new Lincoln books at reduced
prices. “For A Vast Future Also”: Essays
                                           available in hardcover or paperback.
                                                Allen C. Guelzo’s Abraham
                                           Lincoln: Redeemer President offers the
                                                                                         Illinois State Historical Library,

                                                                                       For the People (ISSN 1527-2710) is
from the Journal of the Abraham Lincoln    first intellectual biography of the
Association is a compilation of the best   Sixteenth President. Demonstrating          published four times a year and is a
articles on Lincoln’s presidency pub-      that Lincoln was indeed attuned to the        benefit of membership of the
lished by the Association over the past    intellectual debates and writings of his      Abraham Lincoln Association
twenty-five years. Edited by Thomas        time, Guelzo explores the complete               1 Old State Capitol Plaza
F. Schwartz, the book features such        landscape of Lincoln’s intellectual                  Springfield, Illinois
noted Lincoln authorities as Don E.        development.                                               62701.
Fehrenbacher, James M. McPherson,               Both books are being offered to              Edited and Designed by
T. Harry Williams, John Hope               Association members at a drastically                 William B. Tubbs
Franklin, Phillip S. Paludan, and          reduced cost until February 28, 2000.    
William E. Gienapp. Fourteen essays        To order copies, please fill out the
explore three main themes: Lincoln         form below (or a photocopy) and
and the Problems of Emancipation;          return it to the Abraham Lincoln           Springfield, Illinois 62701. All checks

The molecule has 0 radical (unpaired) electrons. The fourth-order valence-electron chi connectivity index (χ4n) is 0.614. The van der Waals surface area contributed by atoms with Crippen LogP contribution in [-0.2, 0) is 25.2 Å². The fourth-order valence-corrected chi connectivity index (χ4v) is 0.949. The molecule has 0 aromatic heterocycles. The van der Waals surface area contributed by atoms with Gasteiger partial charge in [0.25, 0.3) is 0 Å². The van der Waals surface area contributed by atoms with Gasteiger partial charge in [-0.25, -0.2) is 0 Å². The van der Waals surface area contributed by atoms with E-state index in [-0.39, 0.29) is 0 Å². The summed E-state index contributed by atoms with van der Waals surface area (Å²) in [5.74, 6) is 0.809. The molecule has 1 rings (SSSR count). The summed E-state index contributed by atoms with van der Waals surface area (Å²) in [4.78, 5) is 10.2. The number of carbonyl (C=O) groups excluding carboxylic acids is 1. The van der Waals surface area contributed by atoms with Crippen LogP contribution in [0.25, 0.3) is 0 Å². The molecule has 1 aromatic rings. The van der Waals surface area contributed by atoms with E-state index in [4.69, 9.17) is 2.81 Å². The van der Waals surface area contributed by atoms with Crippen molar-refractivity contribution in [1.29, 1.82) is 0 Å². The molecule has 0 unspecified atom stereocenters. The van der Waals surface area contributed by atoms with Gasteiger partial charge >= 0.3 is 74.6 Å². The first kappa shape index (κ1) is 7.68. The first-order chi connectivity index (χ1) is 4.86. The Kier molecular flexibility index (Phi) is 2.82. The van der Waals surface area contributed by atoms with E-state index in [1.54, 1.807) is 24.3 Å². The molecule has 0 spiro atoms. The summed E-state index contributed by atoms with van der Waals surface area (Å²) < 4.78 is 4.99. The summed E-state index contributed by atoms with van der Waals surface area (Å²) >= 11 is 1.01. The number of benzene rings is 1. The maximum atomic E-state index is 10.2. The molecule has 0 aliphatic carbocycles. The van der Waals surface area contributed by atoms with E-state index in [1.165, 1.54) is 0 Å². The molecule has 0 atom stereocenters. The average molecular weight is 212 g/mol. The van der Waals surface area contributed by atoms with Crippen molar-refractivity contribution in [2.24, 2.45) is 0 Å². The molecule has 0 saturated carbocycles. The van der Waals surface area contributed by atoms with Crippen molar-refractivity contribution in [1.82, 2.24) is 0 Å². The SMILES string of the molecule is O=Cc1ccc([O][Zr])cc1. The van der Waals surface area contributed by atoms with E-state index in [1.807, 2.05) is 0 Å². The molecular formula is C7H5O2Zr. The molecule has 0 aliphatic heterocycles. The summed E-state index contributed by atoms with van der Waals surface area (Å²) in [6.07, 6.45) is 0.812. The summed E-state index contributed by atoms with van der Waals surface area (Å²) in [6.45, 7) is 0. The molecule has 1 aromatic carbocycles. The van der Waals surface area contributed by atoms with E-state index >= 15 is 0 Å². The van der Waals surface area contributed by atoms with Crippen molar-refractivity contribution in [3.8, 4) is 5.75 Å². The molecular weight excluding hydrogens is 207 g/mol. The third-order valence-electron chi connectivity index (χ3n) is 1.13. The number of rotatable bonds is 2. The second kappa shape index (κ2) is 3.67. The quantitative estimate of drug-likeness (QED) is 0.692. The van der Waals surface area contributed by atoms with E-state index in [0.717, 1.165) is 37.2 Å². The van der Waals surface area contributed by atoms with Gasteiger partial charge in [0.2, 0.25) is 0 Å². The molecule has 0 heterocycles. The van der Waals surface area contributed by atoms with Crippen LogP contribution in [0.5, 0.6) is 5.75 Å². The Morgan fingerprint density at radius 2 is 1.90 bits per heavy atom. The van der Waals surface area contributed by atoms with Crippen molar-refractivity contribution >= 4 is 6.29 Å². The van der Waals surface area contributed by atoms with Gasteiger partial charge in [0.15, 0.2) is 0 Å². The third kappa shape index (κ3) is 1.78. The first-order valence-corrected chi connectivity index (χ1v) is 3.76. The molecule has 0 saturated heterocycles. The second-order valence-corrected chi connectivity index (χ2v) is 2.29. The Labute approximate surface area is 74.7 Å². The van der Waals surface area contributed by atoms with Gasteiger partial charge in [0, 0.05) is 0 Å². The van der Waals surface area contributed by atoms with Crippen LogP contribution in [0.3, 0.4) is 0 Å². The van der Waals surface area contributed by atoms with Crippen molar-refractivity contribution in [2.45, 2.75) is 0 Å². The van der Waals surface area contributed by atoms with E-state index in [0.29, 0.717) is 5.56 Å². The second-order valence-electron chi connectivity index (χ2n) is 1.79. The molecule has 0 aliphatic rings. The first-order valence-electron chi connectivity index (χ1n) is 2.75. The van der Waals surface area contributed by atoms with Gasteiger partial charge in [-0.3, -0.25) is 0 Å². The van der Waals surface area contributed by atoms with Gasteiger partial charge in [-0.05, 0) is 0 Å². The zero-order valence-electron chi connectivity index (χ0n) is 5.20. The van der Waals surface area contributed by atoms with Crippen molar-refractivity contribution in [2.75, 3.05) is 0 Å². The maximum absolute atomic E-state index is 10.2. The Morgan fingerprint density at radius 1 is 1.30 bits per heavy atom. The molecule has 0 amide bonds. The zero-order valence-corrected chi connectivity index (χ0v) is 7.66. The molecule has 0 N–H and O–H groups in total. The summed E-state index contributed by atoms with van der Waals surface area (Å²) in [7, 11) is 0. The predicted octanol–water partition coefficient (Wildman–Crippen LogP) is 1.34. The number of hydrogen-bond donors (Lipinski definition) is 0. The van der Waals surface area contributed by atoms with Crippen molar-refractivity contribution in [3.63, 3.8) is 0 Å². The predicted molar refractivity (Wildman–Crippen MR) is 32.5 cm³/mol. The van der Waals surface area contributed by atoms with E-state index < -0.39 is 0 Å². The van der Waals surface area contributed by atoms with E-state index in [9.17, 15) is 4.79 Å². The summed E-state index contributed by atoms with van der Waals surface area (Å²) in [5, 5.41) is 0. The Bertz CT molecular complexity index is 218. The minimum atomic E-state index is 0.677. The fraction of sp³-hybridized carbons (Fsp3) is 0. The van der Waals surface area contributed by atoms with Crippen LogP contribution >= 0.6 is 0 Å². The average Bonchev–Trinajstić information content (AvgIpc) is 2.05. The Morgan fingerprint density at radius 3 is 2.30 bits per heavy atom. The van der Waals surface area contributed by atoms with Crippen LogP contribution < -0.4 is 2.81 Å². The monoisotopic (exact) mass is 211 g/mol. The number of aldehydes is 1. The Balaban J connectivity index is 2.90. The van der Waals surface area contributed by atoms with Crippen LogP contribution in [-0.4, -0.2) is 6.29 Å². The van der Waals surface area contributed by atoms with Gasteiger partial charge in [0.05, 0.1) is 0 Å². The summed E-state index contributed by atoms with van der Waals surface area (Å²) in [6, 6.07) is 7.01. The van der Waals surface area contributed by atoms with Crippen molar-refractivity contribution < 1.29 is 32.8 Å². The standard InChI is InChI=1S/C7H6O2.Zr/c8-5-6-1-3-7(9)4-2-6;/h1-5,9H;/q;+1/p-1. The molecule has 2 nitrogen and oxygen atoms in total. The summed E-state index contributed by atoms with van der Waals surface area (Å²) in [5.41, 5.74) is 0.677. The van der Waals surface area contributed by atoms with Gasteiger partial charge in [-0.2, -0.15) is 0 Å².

Lincoln and Presidential Politics; and     Association, 1 Old State Capitol Plaza,    should be made out to “IHPA.”

Please send me _____ hardcover copy(s) of “For A Vast Future Also” at $24.60 (includes shipping and handling). Illinois res-
idents must pay $26.17 to include sales tax. Retail price $35.00.

Please send me _____ paperback copy(s) of “For A Vast Future Also” at $15.00 (includes shipping and handling). Illinois res-
idents must pay $15.91 to include sales tax. Retail price $19.95.

Please send me _____ hardcover copy(s) of Abraham Lincoln: Redeemer President at $18.95 (includes shipping and handling).
Illinois residents must pay $20.11 to include sales tax. Retail price $29.00.

Send my order to:
State:                                     Zip Code:

                                                                                                   Nonprofit Organization
For the People                                                                                         U.S. Postage
A Newsletter of the Abraham Lincoln Association                                                             PAID
1 Old State Capitol Plaza                                                                             Springfield, Illinois
                                                                                                       Permit No. 263
Springfield, Illinois 62701